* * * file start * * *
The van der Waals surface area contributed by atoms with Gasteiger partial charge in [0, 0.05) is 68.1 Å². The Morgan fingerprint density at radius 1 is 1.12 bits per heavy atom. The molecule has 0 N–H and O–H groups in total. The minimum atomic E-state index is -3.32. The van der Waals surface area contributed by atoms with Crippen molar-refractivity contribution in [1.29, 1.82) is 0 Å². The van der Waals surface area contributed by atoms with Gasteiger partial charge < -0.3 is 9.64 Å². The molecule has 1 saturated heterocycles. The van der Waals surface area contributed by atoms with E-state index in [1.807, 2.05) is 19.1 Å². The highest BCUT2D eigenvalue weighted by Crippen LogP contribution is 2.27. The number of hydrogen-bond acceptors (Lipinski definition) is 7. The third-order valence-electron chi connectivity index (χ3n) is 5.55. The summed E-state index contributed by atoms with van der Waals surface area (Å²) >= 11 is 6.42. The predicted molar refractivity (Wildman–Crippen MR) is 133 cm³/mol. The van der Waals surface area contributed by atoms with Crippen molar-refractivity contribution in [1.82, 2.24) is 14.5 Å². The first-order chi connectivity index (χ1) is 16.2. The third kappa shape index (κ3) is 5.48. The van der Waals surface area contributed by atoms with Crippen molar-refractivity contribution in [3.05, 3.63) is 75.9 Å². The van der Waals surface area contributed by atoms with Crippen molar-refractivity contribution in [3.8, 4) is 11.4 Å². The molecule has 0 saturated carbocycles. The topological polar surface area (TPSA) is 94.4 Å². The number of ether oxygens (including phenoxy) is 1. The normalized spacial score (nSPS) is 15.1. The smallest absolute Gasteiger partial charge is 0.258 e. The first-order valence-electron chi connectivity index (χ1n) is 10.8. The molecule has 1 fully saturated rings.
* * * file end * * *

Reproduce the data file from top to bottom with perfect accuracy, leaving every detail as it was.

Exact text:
The van der Waals surface area contributed by atoms with Gasteiger partial charge in [0, 0.05) is 68.1 Å². The Morgan fingerprint density at radius 1 is 1.12 bits per heavy atom. The molecule has 0 N–H and O–H groups in total. The minimum atomic E-state index is -3.32. The van der Waals surface area contributed by atoms with Crippen molar-refractivity contribution in [1.29, 1.82) is 0 Å². The van der Waals surface area contributed by atoms with Gasteiger partial charge < -0.3 is 9.64 Å². The molecule has 1 saturated heterocycles. The van der Waals surface area contributed by atoms with E-state index in [1.807, 2.05) is 19.1 Å². The highest BCUT2D eigenvalue weighted by Crippen LogP contribution is 2.27. The number of hydrogen-bond acceptors (Lipinski definition) is 7. The third-order valence-electron chi connectivity index (χ3n) is 5.55. The summed E-state index contributed by atoms with van der Waals surface area (Å²) >= 11 is 6.42. The predicted molar refractivity (Wildman–Crippen MR) is 133 cm³/mol. The van der Waals surface area contributed by atoms with Crippen molar-refractivity contribution in [1.82, 2.24) is 14.5 Å². The first-order chi connectivity index (χ1) is 16.2. The third kappa shape index (κ3) is 5.48. The van der Waals surface area contributed by atoms with Crippen molar-refractivity contribution in [3.05, 3.63) is 75.9 Å². The van der Waals surface area contributed by atoms with Crippen molar-refractivity contribution in [3.8, 4) is 11.4 Å². The molecule has 0 saturated carbocycles. The topological polar surface area (TPSA) is 94.4 Å². The number of ether oxygens (including phenoxy) is 1. The normalized spacial score (nSPS) is 15.1. The smallest absolute Gasteiger partial charge is 0.258 e. The first-order valence-electron chi connectivity index (χ1n) is 10.8. The molecule has 1 fully saturated rings.